Even after its recent decline, the U.S. equity market does not look especially “cheap” or “undervalued” when viewed over time; the bear market has simply brought valuations back into line with long-term trends.
At a fundamental level, equity is a claim on a corporation’s residual cash flow after wages, interest, taxes and other costs have been paid.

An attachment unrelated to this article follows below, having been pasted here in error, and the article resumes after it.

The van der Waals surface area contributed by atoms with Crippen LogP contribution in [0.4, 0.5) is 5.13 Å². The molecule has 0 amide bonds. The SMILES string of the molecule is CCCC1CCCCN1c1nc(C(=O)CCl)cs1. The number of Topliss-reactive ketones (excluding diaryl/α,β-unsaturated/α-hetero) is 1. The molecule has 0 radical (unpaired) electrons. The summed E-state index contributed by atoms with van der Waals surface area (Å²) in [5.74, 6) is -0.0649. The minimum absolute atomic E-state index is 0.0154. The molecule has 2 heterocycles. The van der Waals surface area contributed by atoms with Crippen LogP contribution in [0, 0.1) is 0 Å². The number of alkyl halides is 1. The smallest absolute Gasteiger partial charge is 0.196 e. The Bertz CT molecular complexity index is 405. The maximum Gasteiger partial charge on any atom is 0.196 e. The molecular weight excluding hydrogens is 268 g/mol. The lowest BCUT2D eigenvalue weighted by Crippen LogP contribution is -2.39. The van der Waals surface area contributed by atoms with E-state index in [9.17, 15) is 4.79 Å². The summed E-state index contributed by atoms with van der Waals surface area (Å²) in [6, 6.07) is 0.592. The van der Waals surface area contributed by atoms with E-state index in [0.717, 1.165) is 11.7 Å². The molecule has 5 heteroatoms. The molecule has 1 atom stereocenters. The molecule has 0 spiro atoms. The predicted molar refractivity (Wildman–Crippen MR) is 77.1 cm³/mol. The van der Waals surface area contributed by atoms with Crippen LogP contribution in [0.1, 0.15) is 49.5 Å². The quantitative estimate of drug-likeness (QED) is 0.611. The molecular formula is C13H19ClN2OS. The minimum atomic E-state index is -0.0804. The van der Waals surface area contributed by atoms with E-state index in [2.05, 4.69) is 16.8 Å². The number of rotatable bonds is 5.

In aggregate, the total value of equity outstanding cannot grow faster than nominal GDP (which is simply the economy-wide sum of cash flows). Otherwise, corporations and their owners would need to capture an ever-increasing share of national income at the expense of everyone else.
For four decades between 1952 and 1992 this stable relationship between equity valuation and nominal GDP did indeed seem to hold in the United States.